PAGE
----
Comfortable and Furious

The Godfather Part 2

Written and Directed by Francis Ford Coppola

– Al Pacino as Michael Corleone
– Robert Duvall as Tom Hagen
– Diane Keaton as Kay Adams-Corleone
– Robert De Niro as Vito Corleone
– John Cazale as Fredo

Matt Cale has a soft spot for monumental greatness…

There are three things in this life that I can recommend without the slightest bit of hesitation: finding a job that requires minimal effort, finding a spouse that can engage in spirited conversation, and, perhaps above all, watching The Godfather Part II on the big screen as it was intended. Upon hearing that this masterpiece was coming to a theater in Denver (for one week only), I knew that at least until I left such a screening, my life was not complete. Guarded and averse to risk-taking that I am, I also knew that like never before I would have to protect myself – both from bodily injury or a sudden illness – so that I could attend, reflect, and view what for me is a cinematic experience eclipsed by no other.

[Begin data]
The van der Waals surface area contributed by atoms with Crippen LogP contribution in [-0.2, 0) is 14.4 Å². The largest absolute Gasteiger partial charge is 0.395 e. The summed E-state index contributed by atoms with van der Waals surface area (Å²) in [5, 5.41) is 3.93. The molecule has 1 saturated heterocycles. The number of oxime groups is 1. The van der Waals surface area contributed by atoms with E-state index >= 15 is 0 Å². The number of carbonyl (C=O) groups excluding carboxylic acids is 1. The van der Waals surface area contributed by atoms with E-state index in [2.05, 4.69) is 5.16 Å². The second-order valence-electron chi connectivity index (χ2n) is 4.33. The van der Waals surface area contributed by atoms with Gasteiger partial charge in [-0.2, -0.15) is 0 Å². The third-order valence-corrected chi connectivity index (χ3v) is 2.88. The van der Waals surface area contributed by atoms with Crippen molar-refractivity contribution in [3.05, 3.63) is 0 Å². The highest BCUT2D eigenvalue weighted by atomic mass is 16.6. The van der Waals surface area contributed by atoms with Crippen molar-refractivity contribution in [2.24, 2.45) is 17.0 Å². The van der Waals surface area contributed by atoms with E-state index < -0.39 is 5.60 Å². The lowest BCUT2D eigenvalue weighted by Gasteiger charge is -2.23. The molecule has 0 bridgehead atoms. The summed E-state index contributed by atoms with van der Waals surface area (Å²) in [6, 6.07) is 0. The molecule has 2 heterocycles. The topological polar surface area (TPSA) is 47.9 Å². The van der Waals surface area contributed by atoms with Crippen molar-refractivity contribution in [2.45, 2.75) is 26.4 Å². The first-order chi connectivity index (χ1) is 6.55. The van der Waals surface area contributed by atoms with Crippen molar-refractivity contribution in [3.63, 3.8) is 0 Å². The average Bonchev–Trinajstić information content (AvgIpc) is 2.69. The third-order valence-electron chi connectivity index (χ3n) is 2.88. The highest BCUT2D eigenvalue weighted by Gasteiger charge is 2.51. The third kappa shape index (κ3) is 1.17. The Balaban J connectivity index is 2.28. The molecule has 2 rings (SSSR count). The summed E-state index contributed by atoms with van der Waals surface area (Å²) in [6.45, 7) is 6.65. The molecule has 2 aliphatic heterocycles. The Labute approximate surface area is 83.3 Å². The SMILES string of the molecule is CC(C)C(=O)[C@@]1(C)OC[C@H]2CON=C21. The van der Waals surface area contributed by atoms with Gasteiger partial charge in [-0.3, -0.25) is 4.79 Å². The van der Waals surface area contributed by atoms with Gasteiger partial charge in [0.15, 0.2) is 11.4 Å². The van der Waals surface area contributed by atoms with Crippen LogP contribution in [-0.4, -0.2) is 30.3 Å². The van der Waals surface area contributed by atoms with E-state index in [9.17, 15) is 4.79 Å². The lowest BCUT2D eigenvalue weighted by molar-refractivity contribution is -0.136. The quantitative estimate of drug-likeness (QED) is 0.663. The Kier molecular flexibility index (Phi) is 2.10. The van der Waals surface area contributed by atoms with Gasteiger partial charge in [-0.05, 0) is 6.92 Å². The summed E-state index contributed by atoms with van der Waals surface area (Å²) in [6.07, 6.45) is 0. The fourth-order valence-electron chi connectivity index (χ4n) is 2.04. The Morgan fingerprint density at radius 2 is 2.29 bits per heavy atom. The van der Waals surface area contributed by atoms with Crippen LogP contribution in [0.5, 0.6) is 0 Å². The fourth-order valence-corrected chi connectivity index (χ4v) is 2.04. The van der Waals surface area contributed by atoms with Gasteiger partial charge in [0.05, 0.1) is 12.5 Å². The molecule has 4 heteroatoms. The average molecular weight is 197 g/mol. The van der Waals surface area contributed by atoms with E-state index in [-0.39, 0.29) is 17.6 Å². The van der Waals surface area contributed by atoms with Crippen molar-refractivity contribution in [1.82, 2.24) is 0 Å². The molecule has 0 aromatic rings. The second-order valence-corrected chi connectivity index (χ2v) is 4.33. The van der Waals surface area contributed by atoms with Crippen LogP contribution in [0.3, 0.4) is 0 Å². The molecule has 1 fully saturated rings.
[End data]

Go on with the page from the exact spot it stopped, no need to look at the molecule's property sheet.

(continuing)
It didn’t matter that the theater was a long drive from my house. It didn’t matter that the print was, according to an employee, at least twenty years old. And it certainly didn’t matter that the image was far from perfect (it snapped and crackled, when the image wasn’t faded from overuse). Here I was, watching one of the world’s greatest achievements – demonstrable proof that despite the savagery and bloodlust of the twentieth century, mankind was at least capable of producing a work such as this. When the book of my life is written, dull as it might be, I will remember this day as a seminal event; a transcendental experience that might not convince me of a higher power in the universe, but certainly one that demonstrates that for a brief period during the 1970s, a god walked in our midst – a bearded saint named Francis Ford Coppola.

The film should be familiar to all those who are self-described film fanatics. To discuss its plot points would be an insult to the website and my own sense of propriety. After all, if you need a “recap,” you also need several dozen swift chops to the scalp with a dull axe. When one speaks of “growing up,” or engaging in the rite of passage from soft-headed adolescent to rational adult, an uninterrupted viewing of The Godfather Part II is as indispensable as rebellion or a first shave. Why, you might ask, risking eternal shame and banishment?